Grab a friend, bring a lawn chair, and pray that the rain will hold.
The Williams Lake Studio Theater Society presents outdoor theater from Thursday August 5 through Sunday August 8.
Consisting of three short 15-minute tracks, “Garden Shorts” is presented at the UBC Alex Fraser Research Forest on Fox Mountain at 795 Campbell Road.
Theatergoers will sit down to watch one play, then grab their lawn chairs and move on to the next.
Actors Kathleen MacDonald (The Teacher), Curt Sprickerhoff (The Good Samaritain) and Mimi Searls (The Jumper) and director Cathie Hamm have said they are coming together Dramatic Writing 101: The Rooftop Lesson by Rich Orloff was fun.
“It was different playing a short play as opposed to a two-and-a-half-hour play,” Searls said.
Sometimes playing the part is complicated, but in some ways it’s the easiest part of a play, MacDonald added.
“All the scenes, the sounds, the staging – that stuff is amazing. Sometimes we have the easiest job.
Working with MacDonald, Searls and Hamm was the part that Sprickerhoff enjoyed the most, he said.
“I was lucky Cathie picked us all because it was so much fun working on the play.”
Hamm said that as seasoned actors the three knew what to do and she praised them for their willingness to do the action scenes.
The play explores the best way to tell a story and ends up doing just that.
Louis and Dave, by Norm Foster, presents three newbies. It was Kate Bertenshaw’s directorial debut and the first time that Donatien Cyr (Louis) and Kristian Volkmann (Dave) performed in a WLST play.
The play follows the antics of two longtime friends cruising on a Saturday night making chat calls to women they see along the way.
“I thought having two guys in a car would be a COVID-friendly option,” Bertenshaw said. “We were supposed to have simple sets and this one stood out for me. I also like the play because it is Canadian.
Volkmann has just graduated from Maranatha Christian School and hopes to get into acting in the future. So participating in the play was a good experience, he said. .
Cyr has already played Maranatha and it was his former drama teacher who recommended him to audition.
“I came here and it was an amazing learning experience,” said Cyr. “Everyone always said I was a great actor back then, but I see some of the older actors here and I’m just buddy to them.”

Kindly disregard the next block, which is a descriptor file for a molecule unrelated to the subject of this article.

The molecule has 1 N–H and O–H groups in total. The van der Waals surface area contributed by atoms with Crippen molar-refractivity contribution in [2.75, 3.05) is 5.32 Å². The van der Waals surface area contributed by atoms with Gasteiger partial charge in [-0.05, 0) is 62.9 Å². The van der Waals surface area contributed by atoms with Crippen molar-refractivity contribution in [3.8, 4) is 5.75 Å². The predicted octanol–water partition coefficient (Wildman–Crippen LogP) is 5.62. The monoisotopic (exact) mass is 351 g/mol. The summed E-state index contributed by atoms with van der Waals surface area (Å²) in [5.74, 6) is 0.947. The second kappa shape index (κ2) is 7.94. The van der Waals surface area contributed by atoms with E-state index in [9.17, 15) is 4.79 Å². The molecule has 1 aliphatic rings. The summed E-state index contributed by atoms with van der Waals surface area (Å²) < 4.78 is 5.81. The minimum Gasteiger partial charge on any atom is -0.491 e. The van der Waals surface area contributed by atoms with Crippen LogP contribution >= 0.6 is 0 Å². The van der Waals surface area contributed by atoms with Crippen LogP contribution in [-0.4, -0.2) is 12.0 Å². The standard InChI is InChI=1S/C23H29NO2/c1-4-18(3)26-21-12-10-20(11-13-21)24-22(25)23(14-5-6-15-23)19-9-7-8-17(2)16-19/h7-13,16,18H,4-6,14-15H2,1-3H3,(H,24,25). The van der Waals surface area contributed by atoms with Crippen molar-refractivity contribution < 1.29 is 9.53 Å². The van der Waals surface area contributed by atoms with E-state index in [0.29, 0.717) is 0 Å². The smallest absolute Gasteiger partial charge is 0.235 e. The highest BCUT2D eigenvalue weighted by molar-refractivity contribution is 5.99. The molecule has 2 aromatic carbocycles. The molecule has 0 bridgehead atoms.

Audiences will love seeing Dave muster the confidence to finally reveal that he is and always has been an intellectual.
Snocky, by Jules Tasca, contains adult content and is strategically staged in the most romantic area of the property with a small lake in the background.
Actors Veronica Larson (Madeline), Gabriel Zamorano (John) and director Sheryl-Lynn Lewis said the creation of the play was based on mutual trust.
It’s about a man and a woman trying to have an affair, but when they meet in a hotel room for a morning date, things start to take a turn for the worse.
“Sheryl-Lynn was instrumental in bringing it together,” said Larson. “The words on the page were funny, but literally with each repeat it just got funnier and funnier for us.”
Zamorano said trust is important because the characters have never met before and need to create playful intimacy through the choreography.
“Every kiss and every caress is all choreographed, so it’s done in a safe way,” he said.
Equally important are the comic elements of the play, he added.
Tickets purchased for Friday, Saturday and Sunday evening performances have the option of including dinner from Mint & Lime Catering Co. for an additional cost, although food orders should preferably be received by Wednesday August 4 or Thursday August 5. at 4 p.m. at the latest.
Show time is 6.30 p.m.
Saturdays and Sundays also have mornings from noon, but without the catering option.
Tickets are available at The Open Book at 247 Oliver Street and will not be available at the door.
Bottled water will be provided, but people are encouraged to bring their own.
Live TheaterWilliams Lake